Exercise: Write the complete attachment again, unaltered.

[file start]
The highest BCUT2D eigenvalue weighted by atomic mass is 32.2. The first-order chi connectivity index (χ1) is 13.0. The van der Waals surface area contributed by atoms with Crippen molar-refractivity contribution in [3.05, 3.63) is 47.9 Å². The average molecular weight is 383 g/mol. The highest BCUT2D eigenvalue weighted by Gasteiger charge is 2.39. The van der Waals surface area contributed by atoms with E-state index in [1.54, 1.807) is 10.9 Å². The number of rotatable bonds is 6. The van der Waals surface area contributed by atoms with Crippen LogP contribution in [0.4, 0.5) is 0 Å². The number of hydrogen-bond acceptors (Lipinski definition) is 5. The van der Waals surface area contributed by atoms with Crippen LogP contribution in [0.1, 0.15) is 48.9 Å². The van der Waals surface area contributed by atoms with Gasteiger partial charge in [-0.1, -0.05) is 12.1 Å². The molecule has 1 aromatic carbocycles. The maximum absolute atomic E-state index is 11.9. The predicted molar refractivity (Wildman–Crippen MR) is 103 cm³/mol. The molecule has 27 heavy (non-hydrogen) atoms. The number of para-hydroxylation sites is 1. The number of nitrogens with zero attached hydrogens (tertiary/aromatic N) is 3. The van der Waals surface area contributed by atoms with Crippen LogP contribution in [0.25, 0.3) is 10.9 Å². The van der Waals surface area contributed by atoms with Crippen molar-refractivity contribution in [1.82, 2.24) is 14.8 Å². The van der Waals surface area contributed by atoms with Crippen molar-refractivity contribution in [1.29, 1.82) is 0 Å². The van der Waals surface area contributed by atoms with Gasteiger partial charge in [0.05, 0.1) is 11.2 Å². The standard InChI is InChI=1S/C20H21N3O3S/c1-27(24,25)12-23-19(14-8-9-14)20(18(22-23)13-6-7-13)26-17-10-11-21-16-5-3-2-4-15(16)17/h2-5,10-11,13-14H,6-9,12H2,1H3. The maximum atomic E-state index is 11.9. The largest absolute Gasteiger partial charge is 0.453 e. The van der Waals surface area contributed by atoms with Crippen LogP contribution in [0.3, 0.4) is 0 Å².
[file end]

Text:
The highest BCUT2D eigenvalue weighted by atomic mass is 32.2. The first-order chi connectivity index (χ1) is 13.0. The van der Waals surface area contributed by atoms with Crippen molar-refractivity contribution in [3.05, 3.63) is 47.9 Å². The average molecular weight is 383 g/mol. The highest BCUT2D eigenvalue weighted by Gasteiger charge is 2.39. The van der Waals surface area contributed by atoms with E-state index in [1.54, 1.807) is 10.9 Å². The number of rotatable bonds is 6. The van der Waals surface area contributed by atoms with Crippen LogP contribution in [0.4, 0.5) is 0 Å². The number of hydrogen-bond acceptors (Lipinski definition) is 5. The van der Waals surface area contributed by atoms with Crippen LogP contribution in [0.1, 0.15) is 48.9 Å². The van der Waals surface area contributed by atoms with Gasteiger partial charge in [-0.1, -0.05) is 12.1 Å². The molecule has 1 aromatic carbocycles. The maximum absolute atomic E-state index is 11.9. The predicted molar refractivity (Wildman–Crippen MR) is 103 cm³/mol. The molecule has 27 heavy (non-hydrogen) atoms. The number of para-hydroxylation sites is 1. The number of nitrogens with zero attached hydrogens (tertiary/aromatic N) is 3. The van der Waals surface area contributed by atoms with Crippen LogP contribution in [0.25, 0.3) is 10.9 Å². The van der Waals surface area contributed by atoms with Crippen molar-refractivity contribution in [1.82, 2.24) is 14.8 Å². The van der Waals surface area contributed by atoms with Crippen molar-refractivity contribution in [1.29, 1.82) is 0 Å². The van der Waals surface area contributed by atoms with Gasteiger partial charge in [0.05, 0.1) is 11.2 Å². The standard InChI is InChI=1S/C20H21N3O3S/c1-27(24,25)12-23-19(14-8-9-14)20(18(22-23)13-6-7-13)26-17-10-11-21-16-5-3-2-4-15(16)17/h2-5,10-11,13-14H,6-9,12H2,1H3. The maximum atomic E-state index is 11.9. The largest absolute Gasteiger partial charge is 0.453 e. The van der Waals surface area contributed by atoms with Crippen LogP contribution in [0.3, 0.4) is 0 Å².